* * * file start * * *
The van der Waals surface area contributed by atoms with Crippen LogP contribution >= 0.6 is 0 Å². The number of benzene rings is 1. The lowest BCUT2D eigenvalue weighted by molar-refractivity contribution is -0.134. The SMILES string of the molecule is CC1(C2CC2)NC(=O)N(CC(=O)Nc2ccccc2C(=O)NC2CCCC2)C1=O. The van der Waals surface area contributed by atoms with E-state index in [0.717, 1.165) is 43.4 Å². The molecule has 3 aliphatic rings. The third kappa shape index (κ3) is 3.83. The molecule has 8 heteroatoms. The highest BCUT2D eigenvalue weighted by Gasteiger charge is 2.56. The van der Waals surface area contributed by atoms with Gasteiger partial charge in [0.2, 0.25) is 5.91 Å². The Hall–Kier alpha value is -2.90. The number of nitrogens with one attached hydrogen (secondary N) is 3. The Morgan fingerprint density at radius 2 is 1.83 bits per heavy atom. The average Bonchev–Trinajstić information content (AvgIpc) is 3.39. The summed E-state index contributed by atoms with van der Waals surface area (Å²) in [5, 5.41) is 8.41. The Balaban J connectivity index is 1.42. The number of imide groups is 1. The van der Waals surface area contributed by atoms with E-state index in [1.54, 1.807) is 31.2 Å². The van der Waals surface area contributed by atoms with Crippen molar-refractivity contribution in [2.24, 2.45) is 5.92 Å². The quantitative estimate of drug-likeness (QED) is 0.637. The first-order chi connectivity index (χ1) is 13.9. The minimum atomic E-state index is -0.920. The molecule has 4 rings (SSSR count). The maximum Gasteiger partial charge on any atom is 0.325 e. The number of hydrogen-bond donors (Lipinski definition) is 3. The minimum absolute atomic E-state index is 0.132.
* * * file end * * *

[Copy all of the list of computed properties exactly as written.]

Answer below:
The van der Waals surface area contributed by atoms with Crippen LogP contribution >= 0.6 is 0 Å². The number of benzene rings is 1. The lowest BCUT2D eigenvalue weighted by molar-refractivity contribution is -0.134. The SMILES string of the molecule is CC1(C2CC2)NC(=O)N(CC(=O)Nc2ccccc2C(=O)NC2CCCC2)C1=O. The van der Waals surface area contributed by atoms with E-state index in [0.717, 1.165) is 43.4 Å². The molecule has 3 aliphatic rings. The third kappa shape index (κ3) is 3.83. The molecule has 8 heteroatoms. The highest BCUT2D eigenvalue weighted by Gasteiger charge is 2.56. The van der Waals surface area contributed by atoms with Gasteiger partial charge in [0.2, 0.25) is 5.91 Å². The Hall–Kier alpha value is -2.90. The number of nitrogens with one attached hydrogen (secondary N) is 3. The Morgan fingerprint density at radius 2 is 1.83 bits per heavy atom. The average Bonchev–Trinajstić information content (AvgIpc) is 3.39. The summed E-state index contributed by atoms with van der Waals surface area (Å²) in [5, 5.41) is 8.41. The Balaban J connectivity index is 1.42. The number of imide groups is 1. The van der Waals surface area contributed by atoms with E-state index in [1.54, 1.807) is 31.2 Å². The van der Waals surface area contributed by atoms with Crippen molar-refractivity contribution in [2.24, 2.45) is 5.92 Å². The quantitative estimate of drug-likeness (QED) is 0.637. The first-order chi connectivity index (χ1) is 13.9. The minimum atomic E-state index is -0.920. The molecule has 4 rings (SSSR count). The maximum Gasteiger partial charge on any atom is 0.325 e. The number of hydrogen-bond donors (Lipinski definition) is 3. The minimum absolute atomic E-state index is 0.132.